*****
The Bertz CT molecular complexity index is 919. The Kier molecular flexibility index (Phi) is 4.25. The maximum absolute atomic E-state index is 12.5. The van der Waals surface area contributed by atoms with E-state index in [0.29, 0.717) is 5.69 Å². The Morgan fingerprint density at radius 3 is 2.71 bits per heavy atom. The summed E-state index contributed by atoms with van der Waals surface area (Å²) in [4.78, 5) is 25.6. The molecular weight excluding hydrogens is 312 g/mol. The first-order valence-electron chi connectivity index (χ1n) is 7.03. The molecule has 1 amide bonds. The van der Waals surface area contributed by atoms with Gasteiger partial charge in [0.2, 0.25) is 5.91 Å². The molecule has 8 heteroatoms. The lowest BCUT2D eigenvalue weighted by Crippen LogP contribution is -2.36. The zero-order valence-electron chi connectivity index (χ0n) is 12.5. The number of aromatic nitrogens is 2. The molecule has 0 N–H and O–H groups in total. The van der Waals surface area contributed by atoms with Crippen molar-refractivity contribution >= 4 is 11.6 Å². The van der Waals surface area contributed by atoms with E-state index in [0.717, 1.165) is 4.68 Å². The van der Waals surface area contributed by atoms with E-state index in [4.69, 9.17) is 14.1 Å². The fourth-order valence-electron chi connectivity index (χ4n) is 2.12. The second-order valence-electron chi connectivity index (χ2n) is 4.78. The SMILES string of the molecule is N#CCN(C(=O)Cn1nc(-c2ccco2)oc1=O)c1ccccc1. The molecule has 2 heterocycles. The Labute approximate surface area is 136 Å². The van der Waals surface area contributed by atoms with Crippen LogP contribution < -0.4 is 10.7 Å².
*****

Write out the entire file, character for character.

The Bertz CT molecular complexity index is 919. The Kier molecular flexibility index (Phi) is 4.25. The maximum absolute atomic E-state index is 12.5. The van der Waals surface area contributed by atoms with E-state index in [0.29, 0.717) is 5.69 Å². The Morgan fingerprint density at radius 3 is 2.71 bits per heavy atom. The summed E-state index contributed by atoms with van der Waals surface area (Å²) in [4.78, 5) is 25.6. The molecular weight excluding hydrogens is 312 g/mol. The first-order valence-electron chi connectivity index (χ1n) is 7.03. The molecule has 1 amide bonds. The van der Waals surface area contributed by atoms with Gasteiger partial charge in [0.2, 0.25) is 5.91 Å². The molecule has 8 heteroatoms. The lowest BCUT2D eigenvalue weighted by Crippen LogP contribution is -2.36. The zero-order valence-electron chi connectivity index (χ0n) is 12.5. The number of aromatic nitrogens is 2. The molecule has 0 N–H and O–H groups in total. The van der Waals surface area contributed by atoms with Crippen molar-refractivity contribution >= 4 is 11.6 Å². The van der Waals surface area contributed by atoms with E-state index in [0.717, 1.165) is 4.68 Å². The van der Waals surface area contributed by atoms with E-state index in [4.69, 9.17) is 14.1 Å². The fourth-order valence-electron chi connectivity index (χ4n) is 2.12. The second-order valence-electron chi connectivity index (χ2n) is 4.78. The SMILES string of the molecule is N#CCN(C(=O)Cn1nc(-c2ccco2)oc1=O)c1ccccc1. The molecule has 2 heterocycles. The Labute approximate surface area is 136 Å². The van der Waals surface area contributed by atoms with Crippen LogP contribution < -0.4 is 10.7 Å².